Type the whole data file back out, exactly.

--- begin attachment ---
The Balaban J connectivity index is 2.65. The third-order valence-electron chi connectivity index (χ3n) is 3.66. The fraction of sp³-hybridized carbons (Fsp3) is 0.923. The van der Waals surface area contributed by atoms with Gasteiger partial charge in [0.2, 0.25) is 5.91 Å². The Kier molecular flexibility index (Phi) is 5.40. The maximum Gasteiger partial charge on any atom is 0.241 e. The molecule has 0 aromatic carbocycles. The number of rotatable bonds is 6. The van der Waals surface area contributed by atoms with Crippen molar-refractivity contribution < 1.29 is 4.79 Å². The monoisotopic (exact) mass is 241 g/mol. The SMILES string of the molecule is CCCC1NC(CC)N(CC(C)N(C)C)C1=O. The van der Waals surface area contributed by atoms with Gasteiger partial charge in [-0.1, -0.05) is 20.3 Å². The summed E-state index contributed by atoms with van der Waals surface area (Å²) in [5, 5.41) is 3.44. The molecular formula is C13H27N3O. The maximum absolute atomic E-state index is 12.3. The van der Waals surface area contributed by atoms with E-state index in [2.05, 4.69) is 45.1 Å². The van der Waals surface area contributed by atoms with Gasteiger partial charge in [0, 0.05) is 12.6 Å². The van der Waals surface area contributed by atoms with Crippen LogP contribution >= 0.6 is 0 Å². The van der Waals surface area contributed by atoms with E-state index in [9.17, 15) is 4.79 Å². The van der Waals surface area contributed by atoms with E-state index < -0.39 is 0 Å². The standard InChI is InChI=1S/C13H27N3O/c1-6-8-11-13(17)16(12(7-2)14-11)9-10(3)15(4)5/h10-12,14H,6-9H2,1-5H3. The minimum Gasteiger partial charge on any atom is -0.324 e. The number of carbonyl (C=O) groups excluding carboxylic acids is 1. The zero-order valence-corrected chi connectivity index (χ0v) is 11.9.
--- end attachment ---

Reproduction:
The Balaban J connectivity index is 2.65. The third-order valence-electron chi connectivity index (χ3n) is 3.66. The fraction of sp³-hybridized carbons (Fsp3) is 0.923. The van der Waals surface area contributed by atoms with Gasteiger partial charge in [0.2, 0.25) is 5.91 Å². The Kier molecular flexibility index (Phi) is 5.40. The maximum Gasteiger partial charge on any atom is 0.241 e. The molecule has 0 aromatic carbocycles. The number of rotatable bonds is 6. The van der Waals surface area contributed by atoms with Crippen molar-refractivity contribution < 1.29 is 4.79 Å². The monoisotopic (exact) mass is 241 g/mol. The SMILES string of the molecule is CCCC1NC(CC)N(CC(C)N(C)C)C1=O. The van der Waals surface area contributed by atoms with Gasteiger partial charge in [-0.1, -0.05) is 20.3 Å². The summed E-state index contributed by atoms with van der Waals surface area (Å²) in [5, 5.41) is 3.44. The molecular formula is C13H27N3O. The maximum absolute atomic E-state index is 12.3. The van der Waals surface area contributed by atoms with E-state index in [2.05, 4.69) is 45.1 Å². The van der Waals surface area contributed by atoms with Gasteiger partial charge in [0, 0.05) is 12.6 Å². The van der Waals surface area contributed by atoms with Crippen LogP contribution >= 0.6 is 0 Å². The van der Waals surface area contributed by atoms with E-state index in [9.17, 15) is 4.79 Å². The van der Waals surface area contributed by atoms with E-state index < -0.39 is 0 Å². The standard InChI is InChI=1S/C13H27N3O/c1-6-8-11-13(17)16(12(7-2)14-11)9-10(3)15(4)5/h10-12,14H,6-9H2,1-5H3. The minimum Gasteiger partial charge on any atom is -0.324 e. The number of carbonyl (C=O) groups excluding carboxylic acids is 1. The zero-order valence-corrected chi connectivity index (χ0v) is 11.9.